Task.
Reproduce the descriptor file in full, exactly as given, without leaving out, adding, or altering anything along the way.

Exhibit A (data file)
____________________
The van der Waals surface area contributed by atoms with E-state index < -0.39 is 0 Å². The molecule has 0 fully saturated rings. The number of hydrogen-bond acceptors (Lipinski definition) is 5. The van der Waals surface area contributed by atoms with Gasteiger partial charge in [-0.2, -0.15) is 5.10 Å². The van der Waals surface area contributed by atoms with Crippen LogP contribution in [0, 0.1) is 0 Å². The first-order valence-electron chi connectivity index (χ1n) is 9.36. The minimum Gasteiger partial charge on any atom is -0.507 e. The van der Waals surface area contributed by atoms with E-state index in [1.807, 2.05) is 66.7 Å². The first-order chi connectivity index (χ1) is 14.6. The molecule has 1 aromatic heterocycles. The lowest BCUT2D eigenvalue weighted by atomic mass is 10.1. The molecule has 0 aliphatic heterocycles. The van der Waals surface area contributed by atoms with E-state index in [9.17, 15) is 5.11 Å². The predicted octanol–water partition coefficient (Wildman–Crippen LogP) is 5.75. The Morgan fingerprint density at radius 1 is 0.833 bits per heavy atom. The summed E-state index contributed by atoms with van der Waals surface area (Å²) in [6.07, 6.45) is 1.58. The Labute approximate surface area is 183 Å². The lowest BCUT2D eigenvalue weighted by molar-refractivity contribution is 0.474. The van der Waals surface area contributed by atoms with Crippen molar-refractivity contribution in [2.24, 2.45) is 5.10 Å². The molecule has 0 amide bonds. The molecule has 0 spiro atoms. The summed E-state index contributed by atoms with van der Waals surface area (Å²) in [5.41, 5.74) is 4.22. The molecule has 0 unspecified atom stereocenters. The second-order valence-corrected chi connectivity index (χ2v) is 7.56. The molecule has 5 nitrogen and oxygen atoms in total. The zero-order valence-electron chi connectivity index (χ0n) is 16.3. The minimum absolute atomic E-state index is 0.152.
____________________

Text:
The van der Waals surface area contributed by atoms with E-state index < -0.39 is 0 Å². The molecule has 0 fully saturated rings. The number of hydrogen-bond acceptors (Lipinski definition) is 5. The van der Waals surface area contributed by atoms with Gasteiger partial charge in [-0.2, -0.15) is 5.10 Å². The van der Waals surface area contributed by atoms with Crippen LogP contribution in [0, 0.1) is 0 Å². The first-order valence-electron chi connectivity index (χ1n) is 9.36. The minimum Gasteiger partial charge on any atom is -0.507 e. The van der Waals surface area contributed by atoms with E-state index in [1.807, 2.05) is 66.7 Å². The first-order chi connectivity index (χ1) is 14.6. The molecule has 1 aromatic heterocycles. The lowest BCUT2D eigenvalue weighted by atomic mass is 10.1. The molecule has 0 aliphatic heterocycles. The van der Waals surface area contributed by atoms with E-state index in [9.17, 15) is 5.11 Å². The predicted octanol–water partition coefficient (Wildman–Crippen LogP) is 5.75. The Morgan fingerprint density at radius 1 is 0.833 bits per heavy atom. The summed E-state index contributed by atoms with van der Waals surface area (Å²) in [6.07, 6.45) is 1.58. The Labute approximate surface area is 183 Å². The lowest BCUT2D eigenvalue weighted by molar-refractivity contribution is 0.474. The van der Waals surface area contributed by atoms with Crippen molar-refractivity contribution in [2.24, 2.45) is 5.10 Å². The molecule has 0 amide bonds. The molecule has 0 spiro atoms. The summed E-state index contributed by atoms with van der Waals surface area (Å²) in [5.41, 5.74) is 4.22. The molecule has 0 unspecified atom stereocenters. The second-order valence-corrected chi connectivity index (χ2v) is 7.56. The molecule has 5 nitrogen and oxygen atoms in total. The zero-order valence-electron chi connectivity index (χ0n) is 16.3. The minimum absolute atomic E-state index is 0.152.